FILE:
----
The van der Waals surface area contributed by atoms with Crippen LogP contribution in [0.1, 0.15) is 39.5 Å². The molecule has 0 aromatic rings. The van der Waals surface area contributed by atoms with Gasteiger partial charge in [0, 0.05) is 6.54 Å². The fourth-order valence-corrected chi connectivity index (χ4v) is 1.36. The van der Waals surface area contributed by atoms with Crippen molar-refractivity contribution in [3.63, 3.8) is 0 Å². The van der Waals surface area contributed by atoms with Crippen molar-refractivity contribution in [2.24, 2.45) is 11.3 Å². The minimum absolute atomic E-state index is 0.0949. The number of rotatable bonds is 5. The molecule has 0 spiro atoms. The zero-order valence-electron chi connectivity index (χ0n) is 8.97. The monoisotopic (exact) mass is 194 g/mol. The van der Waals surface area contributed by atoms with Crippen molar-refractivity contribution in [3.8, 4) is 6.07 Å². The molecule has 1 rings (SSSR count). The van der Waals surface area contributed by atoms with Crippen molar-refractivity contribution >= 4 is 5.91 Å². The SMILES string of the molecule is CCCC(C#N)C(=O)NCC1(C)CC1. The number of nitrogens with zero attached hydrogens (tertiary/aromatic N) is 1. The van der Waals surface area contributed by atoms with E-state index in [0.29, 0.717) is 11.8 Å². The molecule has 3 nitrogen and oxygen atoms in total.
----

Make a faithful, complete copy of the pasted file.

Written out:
The van der Waals surface area contributed by atoms with Crippen LogP contribution in [0.1, 0.15) is 39.5 Å². The molecule has 0 aromatic rings. The van der Waals surface area contributed by atoms with Gasteiger partial charge in [0, 0.05) is 6.54 Å². The fourth-order valence-corrected chi connectivity index (χ4v) is 1.36. The van der Waals surface area contributed by atoms with Crippen molar-refractivity contribution in [3.63, 3.8) is 0 Å². The van der Waals surface area contributed by atoms with Crippen molar-refractivity contribution in [2.24, 2.45) is 11.3 Å². The minimum absolute atomic E-state index is 0.0949. The number of rotatable bonds is 5. The molecule has 0 spiro atoms. The zero-order valence-electron chi connectivity index (χ0n) is 8.97. The monoisotopic (exact) mass is 194 g/mol. The van der Waals surface area contributed by atoms with Crippen molar-refractivity contribution in [3.8, 4) is 6.07 Å². The molecule has 1 rings (SSSR count). The van der Waals surface area contributed by atoms with Crippen molar-refractivity contribution >= 4 is 5.91 Å². The SMILES string of the molecule is CCCC(C#N)C(=O)NCC1(C)CC1. The number of nitrogens with zero attached hydrogens (tertiary/aromatic N) is 1. The van der Waals surface area contributed by atoms with E-state index in [0.29, 0.717) is 11.8 Å². The molecule has 3 nitrogen and oxygen atoms in total.